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Coffee Drinkers Have 50% Less Risk Of Liver Cancer, Claims Study

Rejoice, coffee drinkers! Your liquid energy aka cupped lightning aka brain juice can save you from the risk of developing a common type of cancer. And no it is not just any caffeine-fuelled proclamation but a science-backed finding.

According to a recent study conducted by the Queen's University Belfast, coffee drinkers have a lower risk of the most common type of liver cancer, hepatocellular carcinoma (HCC).

A Cup Of Coffee Every Day Keeps The Liver Cancer Away

Easily the most consumed beverage in the world, coffee has been proven to aid your health. From lowering your risk of Alzheimer's disease and type 2 diabetes to protecting your from the risk of Parkinson's and heart diseases, the health benefits of drinking coffee are plenty [1] . With studies being conducted regularly to implore the various benefits a cup of Joe can provide you, protection against liver cancer is the latest find.

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Spanning over a period of 7.5 years, the study examined the coffee-drinking habits of 471,779 participants. The number of respondents included in the study has resulted in it becoming one of the largest studies of middle-aged individuals in the world [2] .

The findings of the study pointed out that, individuals who regularly drink coffee have a reduced risk of developing hepatocellular carcinoma, the most common form of liver cancer. The study compared regular coffee drinkers and non-coffee drinkers and compared the occurrence of digestive cancer.

Various Factors Were Taken Into Consideration

Out of the 471,779 participants, three quarters reported drinking coffee. Some of the factors considered for the study were, if the respondents were previous or current smokers, consume higher levels of alcohol or have high cholesterol.

Instant Coffee Wins The Cup!

The researchers compared different types of coffee and its link to lowering the risk of developing liver cancer. On examination, it was found that the risk of HCC was just as low in people who drank mostly instant coffee [3] .

The co-author of the study, Dr Dr Úna McMenamin said, "This is one of the first studies to investigate the risk of digestive cancers according to different types of coffee and we found that the risk of HCC was just as low in people who drank mostly instant coffee, the type most commonly drank in the UK", pointing at the need to carry out further studies [4] .

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The coffee drinkers were less likely to have chronic conditions such as diabetes, cirrhosis, gallstones, and peptic ulcers when compared to non-coffee drinkers.

Risk Of Liver Cancer Reduced By Half, Possibly Due To The Antioxidants

The researchers were able to gather the understanding that coffee drinkers were 50 per cent less likely to develop HCC compared to those who did not drink coffee. The impact of coffee on preventing the onset of liver cancer was because coffee contains antioxidants and caffeine, which may protect against cancer [5] .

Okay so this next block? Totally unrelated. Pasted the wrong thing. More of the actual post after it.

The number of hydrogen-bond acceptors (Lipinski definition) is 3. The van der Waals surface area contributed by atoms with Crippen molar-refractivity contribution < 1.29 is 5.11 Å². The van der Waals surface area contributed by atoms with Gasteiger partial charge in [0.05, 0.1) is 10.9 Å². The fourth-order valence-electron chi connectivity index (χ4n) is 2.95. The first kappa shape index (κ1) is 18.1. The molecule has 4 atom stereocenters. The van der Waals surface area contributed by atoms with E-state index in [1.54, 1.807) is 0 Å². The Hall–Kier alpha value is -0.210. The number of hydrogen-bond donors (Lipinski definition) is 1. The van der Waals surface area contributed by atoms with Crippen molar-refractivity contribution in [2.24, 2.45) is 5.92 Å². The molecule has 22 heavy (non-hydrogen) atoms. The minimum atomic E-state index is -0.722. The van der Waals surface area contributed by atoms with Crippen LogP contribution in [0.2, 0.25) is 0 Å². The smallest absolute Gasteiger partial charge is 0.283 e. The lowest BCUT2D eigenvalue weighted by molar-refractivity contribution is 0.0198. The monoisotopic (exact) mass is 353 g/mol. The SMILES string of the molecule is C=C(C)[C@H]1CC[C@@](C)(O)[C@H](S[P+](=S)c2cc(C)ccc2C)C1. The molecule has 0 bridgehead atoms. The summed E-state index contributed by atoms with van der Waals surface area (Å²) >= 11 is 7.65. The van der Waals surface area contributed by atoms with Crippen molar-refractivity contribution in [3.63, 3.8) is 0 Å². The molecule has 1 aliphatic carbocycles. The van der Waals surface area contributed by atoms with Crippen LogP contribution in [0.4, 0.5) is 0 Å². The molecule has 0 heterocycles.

Likewise, the findings of the current study are in line with the evidence from the World Cancer Research Fund's report which concluded that there is 'probable' evidence to suggest that coffee drinking lowers the risk of liver cancer [6] .

On A Final Note...

The researchers also investigated other digestive cancers, such as bowel and stomach, but found no consistent links with coffee drinking. The study also asserted that, although it can reduce the risk of developing liver cancer, drinking coffee is not as protective against liver cancer as stopping smoking, cutting down on alcohol or losing weight.

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Therefore, drinking coffee daily alone will not help you from developing liver cancer. Maintaining a healthy weight, eating a balanced diet, regular exercise, reduced alcohol consumption, avoiding illicit drugs, proper vaccination and safe sex are some of the means through which you can protect your liver health [7] .

Infographics by Sharan Jayanth

View Article References
  1. [1] Ahsan, F., & Bashir, S. (2019). Coffee Consumption: Health Perspectives and Drawbacks. J Nutr Obes, 2, 101.
  2. [2] Tran, K. T., Coleman, H. G., McMenamin, Ú. C., & Cardwell, C. R. (2019). Coffee consumption by type and risk of digestive cancer: a large prospective cohort study. British journal of cancer, 120(11), 1059.
  3. [3] Tanaka, K., Hara, M., Sakamoto, T., Higaki, Y., Mizuta, T., Eguchi, Y., ... & Kawazoe, S. (2007). Inverse association between coffee drinking and the risk of hepatocellular carcinoma: a case‐control study in Japan. Cancer Science, 98(2), 214-218.
  4. [4] Indian Education Diary. (2019, November 08). Researchers discover coffee drinkers could halve their risk of liver cancer. Retrieved from,
  5. [5] Molloy, J. W., Calcagno, C. J., Williams, C. D., Jones, F. J., Torres, D. M., & Harrison, S. A. (2012). Association of coffee and caffeine consumption with fatty liver disease, nonalcoholic steatohepatitis, and degree of hepatic fibrosis. Hepatology, 55(2), 429-436.
  6. [6] Tsugane, S., & Sasazuki, S. (2007). Diet and the risk of gastric cancer: review of epidemiological evidence. Gastric cancer, 10(2), 75-83.
  7. [7] Ji, C. (2019). P237 Enzyme complexes of alcohol metabolism protect against liver injury in animal models fed acute alcohol and anti-HIV drugs.
Story first published: Monday, November 11, 2019, 18:00 [IST]
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